Maryland Regulatory Update Amidst the COVID-19 Crisis

Pessin Katz Law, P.A.
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Pessin Katz Law, P.A.

For the past couple of weeks we have provided information as to recent Bulletins and other information sent out by the Maryland Insurance Administration. (Please see updates below listed by date). We are today providing a summary of additional Bulletins that have been issued since our last newsletter.

May 8, 2020

Maryland Insurance Administration—A New Commissioner

The most significant news of the week is that Maryland has a new Insurance Commissioner.

Al Redmer, Jr. has served as the head of the Maryland Insurance Administration from June 2003 to June 2005 and most recently since January 2015. He has stepped down in order to take over the helm of the Maryland Auto Insurance Fund (MAIF), which is a state sponsored entity that provides automobile insurance to Maryland residents. His job as Executive Director will begin on May 18, 2020.

The Governor has appointed Attorney Kathleen Birrane as the new Insurance Commissioner. Many know Ms. Birrane as the former principal counsel to the Maryland Insurance Administration and feel that because of that, she will have no learning curb when she moves into the Maryland Insurance Administration’s top slot. She will, of course, require Senate confirmation to remain permanently at the helm.

Bulletins

Bulletin 20-22 (Audit of Pharmacies) was issued on April 30, 2020. This Bulletin indicated that the Commissioner was invoking his emergency powers to activate COMAR 31.01.02.06L. This regulation allows the Commissioner to require pharmacy benefits manager and health carriers to suspend random audits. The suspension of random audits shall remain in effect until Governor Hogan’s State of Emergency is lifted or a new bulletin is issued.

Insurance Scams

ON May 1, 2020, the Insurance Commissioner issued a Consumer Advisory as to insurance scams related to COVID-19. As noted in the Advisory, there are people posing as insurance agents or company representative that are offering COVID-19 related health insurance and life and travel insurance products. The Advisory warned: “Consumers should be aware that anyone claiming to offer COVID-19-specific coverage, telehealth-only coverage or guaranteed access to testing may be engaged in fraud.”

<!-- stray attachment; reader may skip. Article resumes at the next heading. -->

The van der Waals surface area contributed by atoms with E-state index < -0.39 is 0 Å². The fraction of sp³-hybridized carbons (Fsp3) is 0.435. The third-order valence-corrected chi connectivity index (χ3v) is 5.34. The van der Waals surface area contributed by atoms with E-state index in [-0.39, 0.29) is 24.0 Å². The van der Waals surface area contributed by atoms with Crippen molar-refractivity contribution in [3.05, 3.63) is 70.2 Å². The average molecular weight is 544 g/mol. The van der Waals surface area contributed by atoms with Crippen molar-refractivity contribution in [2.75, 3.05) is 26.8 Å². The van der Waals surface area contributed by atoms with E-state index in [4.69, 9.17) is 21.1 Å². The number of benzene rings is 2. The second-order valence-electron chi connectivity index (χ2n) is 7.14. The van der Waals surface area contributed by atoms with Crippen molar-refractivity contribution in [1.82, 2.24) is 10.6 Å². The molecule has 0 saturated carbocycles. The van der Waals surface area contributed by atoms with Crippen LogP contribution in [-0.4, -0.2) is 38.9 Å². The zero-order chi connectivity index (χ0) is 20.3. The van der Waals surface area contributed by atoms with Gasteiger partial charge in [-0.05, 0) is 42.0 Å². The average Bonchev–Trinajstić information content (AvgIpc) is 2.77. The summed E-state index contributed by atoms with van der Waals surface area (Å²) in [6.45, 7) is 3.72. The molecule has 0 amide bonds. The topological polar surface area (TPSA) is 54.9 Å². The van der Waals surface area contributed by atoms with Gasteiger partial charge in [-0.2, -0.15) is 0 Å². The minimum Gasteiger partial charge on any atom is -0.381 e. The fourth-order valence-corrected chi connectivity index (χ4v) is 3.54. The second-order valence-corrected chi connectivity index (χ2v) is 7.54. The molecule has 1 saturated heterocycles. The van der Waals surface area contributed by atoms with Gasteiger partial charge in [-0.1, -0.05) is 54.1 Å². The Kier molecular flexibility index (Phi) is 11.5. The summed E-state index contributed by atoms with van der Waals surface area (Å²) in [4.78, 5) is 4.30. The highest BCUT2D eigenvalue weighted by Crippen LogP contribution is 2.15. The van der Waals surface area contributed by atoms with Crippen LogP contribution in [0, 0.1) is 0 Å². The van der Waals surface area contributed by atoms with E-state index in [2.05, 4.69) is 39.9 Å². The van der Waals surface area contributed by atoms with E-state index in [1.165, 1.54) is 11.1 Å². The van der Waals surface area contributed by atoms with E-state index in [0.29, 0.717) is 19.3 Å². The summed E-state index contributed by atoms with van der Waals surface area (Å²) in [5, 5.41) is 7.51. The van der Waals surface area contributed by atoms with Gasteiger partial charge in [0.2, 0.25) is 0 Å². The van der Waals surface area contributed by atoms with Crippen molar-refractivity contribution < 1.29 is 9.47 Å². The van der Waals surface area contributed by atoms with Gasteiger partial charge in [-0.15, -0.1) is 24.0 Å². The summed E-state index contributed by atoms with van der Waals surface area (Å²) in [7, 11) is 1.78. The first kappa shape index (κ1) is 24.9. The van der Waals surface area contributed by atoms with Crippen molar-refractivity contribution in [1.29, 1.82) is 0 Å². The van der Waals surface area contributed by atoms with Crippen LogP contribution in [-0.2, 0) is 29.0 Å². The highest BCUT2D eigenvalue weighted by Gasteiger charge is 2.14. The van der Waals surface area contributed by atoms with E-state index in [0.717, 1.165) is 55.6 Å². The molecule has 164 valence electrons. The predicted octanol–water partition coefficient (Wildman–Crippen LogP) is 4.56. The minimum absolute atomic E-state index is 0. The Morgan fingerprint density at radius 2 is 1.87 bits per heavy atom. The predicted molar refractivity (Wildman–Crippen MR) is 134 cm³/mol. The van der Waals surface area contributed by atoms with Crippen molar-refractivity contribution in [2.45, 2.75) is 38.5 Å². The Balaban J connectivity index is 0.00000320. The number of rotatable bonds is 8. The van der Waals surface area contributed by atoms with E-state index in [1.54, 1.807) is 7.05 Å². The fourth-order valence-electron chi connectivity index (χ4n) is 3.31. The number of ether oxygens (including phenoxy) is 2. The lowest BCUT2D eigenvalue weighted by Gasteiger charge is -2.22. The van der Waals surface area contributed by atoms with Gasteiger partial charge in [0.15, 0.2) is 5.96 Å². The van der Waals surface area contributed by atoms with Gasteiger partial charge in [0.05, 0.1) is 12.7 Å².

Office of Administrative Hearings

As noted in our past newsletter, the Office of Administrative Hearings (OAH) was closed to the public. Recently, the OAH has indicated that it will allow litigants and lawyers to opt in through the OAH’s website. However, at least until May 15, 2020, all in-persons proceedings have been temporarily suspended. Recently, the OAH has indicated that it will allow litigants and lawyers to opt in to a hearing through the OAH’s website.

May 1, 2020

Maryland Insurance Administration

The Maryland Insurance Administration has made it clear that it remains open during the COVID-19 crisis. Among other things, the processing of complaints has been robust. Since March 13, 2020, the Administration has opened or considered over 1,000 new investigations, complaints, or cases. Over 1,400 cases, complaints and investigations were closed.

In addition to these investigations, the Maryland Insurance Administration is attempting to hold hearings via a new pilot program. This Video Pilot allow parties to agree to participate in hearings, as scheduled, by video conference using the Google Hangout Meets video meeting platform. In addition, some motions are being heard by telephone conference.

With respect to hearings that have been referred to the Office of Administrative Hearings, that agency is closed to the public.

Worker’s Compensation Insurance

In Bulletin 20-20 issued on April 13, 2020, the Maryland Insurance Administration encouraged insurers to adjust workers’ compensation insurance premiums to reflect reductions in payroll and provide premium relief. In particular, there is a concern about the need to exclude payroll for premium calculations for employees that are being paid but are not working at all due to the COVID-19 crisis. There is a temporary rule change that will be in effect with respect to such issues; this rule change will be in effect through December 31, 2020.

Last week we provided information as to recent Bulletins and other information sent out by the Maryland Insurance Administration. (Please see updates below listed by date). We are today providing a summary of additional Bulletins that have been issued since our last newsletter.